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to think big black line in DD1s book isnt fair or nice??

(65 Posts)

DD1 is 6 years old and in year 2. She is meant to do reading every night and math and spelling and music. We have to sign if we have done reading with her, in her home/school book.
I got called in today as DD1 had got very upset as new rules from head is "If parents dont read with children teachers MUST put a big black cross though the section normally signed" I mean WTF!!
We read most nights but last night we sent her to bed early as she was clearly shattered and getting over a bug.
Should also say dd1 has ASD and hates getting things wrong/being told off/change ect. But to be honest i think its terrible for any child, and hardly builds self esteem, its not their fault if parents dont read with them
AIBU?

Feenie Thu 12-Nov-09 18:49:52

That's appalling.

I am a Literacy co-ordinator, and know full well how essential reading at home is to a child's reading skills, but I'm with you, OP - how will this make the child feel?

FabIsJustSoBusy Thu 12-Nov-09 18:50:51

YANBU

Maybe next time she goes to bed early you could do the reading in the morning instead?

Flightattendant Thu 12-Nov-09 18:51:07

yanbu, how stupid of them to introduce something likethis.

I hope they don't start this at our school. Tbh we rarely, rarely do the required 10 minutes as we just have too much else going on and he is knackered and can't concentrate. He has to do it all day at school, 6yo is too young to push homework.

Sorry dd was upset sad

littleducks Thu 12-Nov-09 18:51:13

Why dont you write a comment ion the box? Can be XXXX went to bed early or whatever, i doubt they would cross out anything you had written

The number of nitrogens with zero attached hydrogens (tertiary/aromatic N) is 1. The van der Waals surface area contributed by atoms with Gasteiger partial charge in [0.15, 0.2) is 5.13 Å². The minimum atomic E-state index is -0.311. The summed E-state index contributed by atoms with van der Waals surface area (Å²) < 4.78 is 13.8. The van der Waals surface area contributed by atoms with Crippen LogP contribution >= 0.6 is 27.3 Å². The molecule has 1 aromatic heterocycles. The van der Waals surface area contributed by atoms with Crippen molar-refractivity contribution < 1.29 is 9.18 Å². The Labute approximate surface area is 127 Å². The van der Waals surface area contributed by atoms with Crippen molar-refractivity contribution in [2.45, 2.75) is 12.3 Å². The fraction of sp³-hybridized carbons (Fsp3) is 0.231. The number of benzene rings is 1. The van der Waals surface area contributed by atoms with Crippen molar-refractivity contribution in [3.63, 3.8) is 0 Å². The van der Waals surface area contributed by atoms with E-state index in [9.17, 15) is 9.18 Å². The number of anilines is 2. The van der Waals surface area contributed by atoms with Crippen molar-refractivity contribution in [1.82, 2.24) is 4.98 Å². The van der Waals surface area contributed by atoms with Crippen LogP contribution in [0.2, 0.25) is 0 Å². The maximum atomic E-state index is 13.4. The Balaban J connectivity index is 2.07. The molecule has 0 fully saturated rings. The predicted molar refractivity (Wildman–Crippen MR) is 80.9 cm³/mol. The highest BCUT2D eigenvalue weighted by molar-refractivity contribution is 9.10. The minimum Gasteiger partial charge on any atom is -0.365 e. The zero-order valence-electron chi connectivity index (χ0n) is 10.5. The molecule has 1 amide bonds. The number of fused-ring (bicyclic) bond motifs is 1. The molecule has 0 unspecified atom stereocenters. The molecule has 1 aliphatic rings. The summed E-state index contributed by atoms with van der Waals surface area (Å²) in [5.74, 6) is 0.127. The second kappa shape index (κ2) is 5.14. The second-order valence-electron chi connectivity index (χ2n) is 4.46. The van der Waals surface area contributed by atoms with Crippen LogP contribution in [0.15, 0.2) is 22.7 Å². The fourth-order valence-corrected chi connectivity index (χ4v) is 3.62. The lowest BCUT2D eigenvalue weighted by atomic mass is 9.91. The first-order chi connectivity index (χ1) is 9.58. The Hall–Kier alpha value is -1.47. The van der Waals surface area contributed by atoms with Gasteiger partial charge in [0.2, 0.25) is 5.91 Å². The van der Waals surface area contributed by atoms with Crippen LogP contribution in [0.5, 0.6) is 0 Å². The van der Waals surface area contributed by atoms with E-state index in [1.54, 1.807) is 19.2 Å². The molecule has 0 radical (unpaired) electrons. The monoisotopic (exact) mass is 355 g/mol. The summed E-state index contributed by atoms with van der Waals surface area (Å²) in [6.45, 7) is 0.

alarkaspree Thu 12-Nov-09 18:53:50

It does seem a bit harsh and arbitary. Next time, why don't you write a little note where you would normally sign - 'dd was too tired to read today, sorry'. Then they can't put a big cross through it (well I don't think they would anyway).

I do think if there's some reason why you are not doing homework that it's helpful to let the teacher know. Then they are less likely to, unfairly, get annoyed with the child.

well her teachers were very sorry about the whole thing and did just say to write a reason down, but tbh shes my child, its our time why shoulod i explain every choice i make to them? Some nights we dont read school books, some night she has other activities and one night a week me and dh arent home till 6pm but we still try most nights.

tbh though if they have an issue with it, why take it out on child, deal with parents, its just embrassing too for those children with hige black lines

seeker Thu 12-Nov-09 18:58:43

you don't have to explain every choice to them. However, if you have an agreement to read for 10 minutes then it wouldn't hurt to explain why you hadn't, surely?

Flightattendant Thu 12-Nov-09 19:04:08

I don't have an 'agreement' with them at all...they have asked us to read every night, I disagree with that and find it impractical and not necessarily the right thing for my child...one day they will pull me up on it I'm sure but for the time being getting him to school five days a week is hard enough let alone forcing him to think about his 'work' in the evening as well when he NEEDS to separate from school thoughts and wind down.

It's a physical and psychological need...he doesn't even talk about school. He still needs to compartmentalise to cope with it.

PlasticBandit Thu 12-Nov-09 19:18:51

YANBU - the intention can only be to bully parents and, more importantly, children into the preferred reading programme.
This just makes children feel bad/guilty etc. I thought that the whole point of reading at home was that the child should enjoy the reading and the parental attention whilst improving their reading. How on earth can this be construed as encouraging?
I assume that it is a misguided attempt to shame the parents who never read with their children at home. Oo-er - FAIL - the parents who don't (won't) read with their children at home don't actually look at the reading diaries, even if their children want them to, so the message doesn't actually reach the chosen parents. All this strategy does is to make children feel bad. Why would anyone want to do that?